Access is a good thing. Access counts for something. Madeleine Chapman was denied access to the subject of her new book Jacinda Ardern: A new kind of leader. The closest she got to her was through interviews with “dozens of politicians, reporters, staffers and friends of Jacinda who spoke to me.” How many dozens? Two? Six, seven? Did it add up to less or more than 100 people? Her other source was news cuttings. The acknowledgements section diligently lists the deathless prose of hacks such as Tracy Watkins, Michele Hewitson, Jo Moir, Steve Braunias, etc.

And so it’s a book written at some remove. It’s not an intimate portrait, and neither is it the assessment of a press gallery veteran who has long experience covering Ardern and Parliament. Also, it’s pitched at an Australian or international audience – the book was commissioned and published by Carlton, Victoria, outfit Black Inc – so even New Zealand itself is considered at a kind of remove. Winston Peters is briefly explained. Clarke Gayford’s CV is dusted off. Ardern’s home town of Morrinsville is described as though seen for the first time by a wide-eyed tourist: ”Beyond the [golfing] green, Mount Te Aroha sat in the distance, snow on its peak.” Well, yes, on the one or two days a year when a light snow falls that low. Mt Te Aroha isn’t exactly Mt Ruapehu.

It’s written as an assignment. It reads like an assignment. Non-fiction publishing often operates as magazine journalism – an editor wants something written at length, and finds someone to do it. All good, sort of, except that the very fabric of stories written as assignments routinely lack the conviction and sense of purpose behind all stories that the writer has dreamed up and wants to see published. Again, that feeling of distance; Jacinda Ardern: A new kind of leader dutifully presents childhood (one chapter), church (one chapter), university (one paragraph: “her time at Waikato seems to have been unremarkable”, writes Chapman, without any real basis; I guess none of the “dozens” of people she interviewed knew Ardern in those years),  political baptisms (Ardern vs Nikki Kaye), the elevation to Labour leader, the 2017 campaign, baby Neve, sausages at Waitangi, the mosque killings, quite a lot about the failure to implement capital gains tax, and blandly concludes, “Jacinda Ardern will forever be known as the second world leader to give birth while in office, the first leader to take maternity leave from office, and the first mother to speak at the UN General Assembly with her child present. And she will be remembered for her humanity and empathy after the horrific Christchurch terror attack. But Ardern wants her legacy to be more than being a working mother in office, or a ‘kind’ leader, and plans to make it so. Whatever she does, she’ll have the whole world watching.”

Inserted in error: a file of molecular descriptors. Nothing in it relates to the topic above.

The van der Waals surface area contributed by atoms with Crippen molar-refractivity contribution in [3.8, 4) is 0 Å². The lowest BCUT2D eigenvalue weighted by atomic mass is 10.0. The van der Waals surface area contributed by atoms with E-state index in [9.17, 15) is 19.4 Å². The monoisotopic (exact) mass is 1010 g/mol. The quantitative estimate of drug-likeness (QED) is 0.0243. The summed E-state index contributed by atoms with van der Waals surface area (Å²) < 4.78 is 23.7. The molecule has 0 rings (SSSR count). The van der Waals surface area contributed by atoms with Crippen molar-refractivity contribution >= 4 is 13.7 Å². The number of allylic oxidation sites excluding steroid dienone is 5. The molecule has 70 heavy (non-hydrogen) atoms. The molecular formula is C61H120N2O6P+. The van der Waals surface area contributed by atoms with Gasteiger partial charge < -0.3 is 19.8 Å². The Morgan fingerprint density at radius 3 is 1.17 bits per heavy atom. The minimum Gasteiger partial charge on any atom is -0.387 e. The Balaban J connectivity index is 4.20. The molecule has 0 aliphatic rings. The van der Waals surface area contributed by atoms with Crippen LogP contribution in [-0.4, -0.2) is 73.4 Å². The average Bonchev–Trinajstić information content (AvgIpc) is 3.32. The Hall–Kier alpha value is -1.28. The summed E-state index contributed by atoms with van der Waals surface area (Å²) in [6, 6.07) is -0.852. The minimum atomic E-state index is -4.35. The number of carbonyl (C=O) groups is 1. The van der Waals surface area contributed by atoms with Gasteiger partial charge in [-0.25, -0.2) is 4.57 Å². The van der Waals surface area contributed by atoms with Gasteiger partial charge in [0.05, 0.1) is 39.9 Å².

Well maybe not the whole world –  I don’t know that she’s a household name in Peru or Botswana – but Chapman’s final sentence qualifies as prescient. Second-most popular story on the Washington Post website at one point yesterday: “New Zealand isn’t just flattening the curve. It’s crushing it.” The photo was of Ardern, whose handling of the Covid-19 crisis continues to be a model of serious leadership for other countries to take note, and envy.

People around the world want to know more about Ardern. Chapman’s book might prove to be an international best-seller or something resembling an international best-seller. It’s not going to be what international readers will expect if they’re anticipating a traditional biography. It’s a lot funnier than that. It’s going to give them quite a shock; for all its distance, and lack of access or co-operation, Jacinda Ardern: A new kind of leader is fresh and original, not boring, not dryballs, written with a feminist and millennial sensibility, quite sure of itself, light, fuzzy, rambling, witty, alert – the book is a really good match for the subject. When it’s out in the bookstores, it’ll give the #TurnArdern guerillas something to do. But it’s a balanced and questioning book, no puff-piece, and Chapman makes politics sound very exciting. Someone somewhere will read this and think:who can I get to play her in the Netflix series based on this book.


Madeleine Chapman recently left The Spinoff. She arrived as a complete nobody and departed a few years later as a phenomenon, the most revered journalist – very well, the only revered journalist – of her generation, someone who delighted with her wit, inspired awe for her range of stories, gags, stunts, and essays,  and was looked up to as a young Pasifika writer who took no shit from anyone.

We worked together. I was among her fans. I remember Spinoff publisher Duncan Greive excitedly sending me her first submission to the website, a comic set-piece about stalking Eleanor Catton; it was, he said, insanely good. He spotted her potential – no one working in conventional news media would have seen it, or had the vision – and got her to join as an intern. It was an inspired move which proved crucial to The Spinoff’s success. Her writing went a long way towards defining its special character.